Journal of Academic Ethics

, Volume 9, Issue 2, pp 87-106

First online:

Cultural Values and Volunteering: A Cross-cultural Comparison of Students’ Motivation to Volunteer in 13 Countries

  • Henrietta GrönlundAffiliated withDepartment of Practical Theology, University of Helsinki Email author 
  • , Kirsten HolmesAffiliated withCurtin University
  • , Chulhee KangAffiliated withYonsei University
  • , Ram A. CnaanAffiliated withUniversity of Pennsylvania
  • , Femida HandyAffiliated withUniversity of Pennsylvania
  • , Jeffrey L. BrudneyAffiliated withCleveland State University
  • , Debbie Haski-LeventhalAffiliated withCentre for Social Impact, Australian School of Business, University of NSW
  • , Lesley HustinxAffiliated withGhent University
  • , Meenaz KassamAffiliated withAmerican University of Sharjah
    • , Lucas C. P. M. MeijsAffiliated withRotterdam School of Management, Erasmus University
    • , Anne Birgitta PessiAffiliated withHelsinki Collegium of Advanced Studies
    • , Bhangyashree RanadeAffiliated withMarketing & Market Research Consultants
    • , Karen A. SmithAffiliated withVictoria University Wellington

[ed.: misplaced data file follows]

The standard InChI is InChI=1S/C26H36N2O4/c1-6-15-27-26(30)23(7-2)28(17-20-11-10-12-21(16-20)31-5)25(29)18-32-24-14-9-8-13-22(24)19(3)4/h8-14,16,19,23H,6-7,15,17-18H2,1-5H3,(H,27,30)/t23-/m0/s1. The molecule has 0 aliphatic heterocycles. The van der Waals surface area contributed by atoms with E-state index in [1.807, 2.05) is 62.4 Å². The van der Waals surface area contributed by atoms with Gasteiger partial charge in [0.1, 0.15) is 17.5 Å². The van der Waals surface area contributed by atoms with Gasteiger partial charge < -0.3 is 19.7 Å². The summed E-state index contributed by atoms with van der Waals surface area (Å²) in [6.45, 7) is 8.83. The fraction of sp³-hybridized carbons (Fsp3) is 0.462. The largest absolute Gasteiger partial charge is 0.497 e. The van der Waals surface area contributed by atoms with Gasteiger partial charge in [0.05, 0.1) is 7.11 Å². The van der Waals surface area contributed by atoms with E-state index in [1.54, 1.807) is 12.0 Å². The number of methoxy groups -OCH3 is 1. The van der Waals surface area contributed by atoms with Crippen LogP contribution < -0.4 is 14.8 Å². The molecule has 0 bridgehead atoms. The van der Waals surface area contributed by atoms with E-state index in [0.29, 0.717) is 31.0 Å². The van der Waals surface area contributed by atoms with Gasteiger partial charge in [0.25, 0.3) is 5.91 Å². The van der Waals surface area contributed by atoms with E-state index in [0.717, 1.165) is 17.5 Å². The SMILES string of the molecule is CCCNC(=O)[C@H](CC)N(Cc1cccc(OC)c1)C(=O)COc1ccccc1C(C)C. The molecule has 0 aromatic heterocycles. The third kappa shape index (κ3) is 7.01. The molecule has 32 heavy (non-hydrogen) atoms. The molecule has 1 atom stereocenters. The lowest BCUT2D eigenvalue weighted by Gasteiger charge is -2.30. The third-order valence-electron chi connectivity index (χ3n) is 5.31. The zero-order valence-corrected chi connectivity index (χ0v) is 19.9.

• , Naoto YamauchiAffiliated withOsaka School of International Public Policy, Osaka University
    • , Siniša ZrinščakAffiliated withFaculty of Law, Department for Social Work, University of Zagreb

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Voluntary participation is connected to cultural, political, religious and social contexts. Social and societal factors can provide opportunities, expectations and requirements for voluntary activity, as well as influence the values and norms promoting this. These contexts are especially central in the case of voluntary participation among students as they are often responding to the societal demands for building a career and qualifying for future assignments and/or government requirements for completing community service. This article questions how cultural values affect attitudes towards volunteerism, using data from an empirical research project on student volunteering activity in 13 countries in North America, Europe, the Middle East, and the Asia Pacific region. The findings indicate that there are differences in motivation between countries which represent different cultural values. This article sets these findings in context by comparing structural and cultural factors which may influence volunteerism within each country.


Volunteer motivation Cultural values Students Cross-cultural comparisons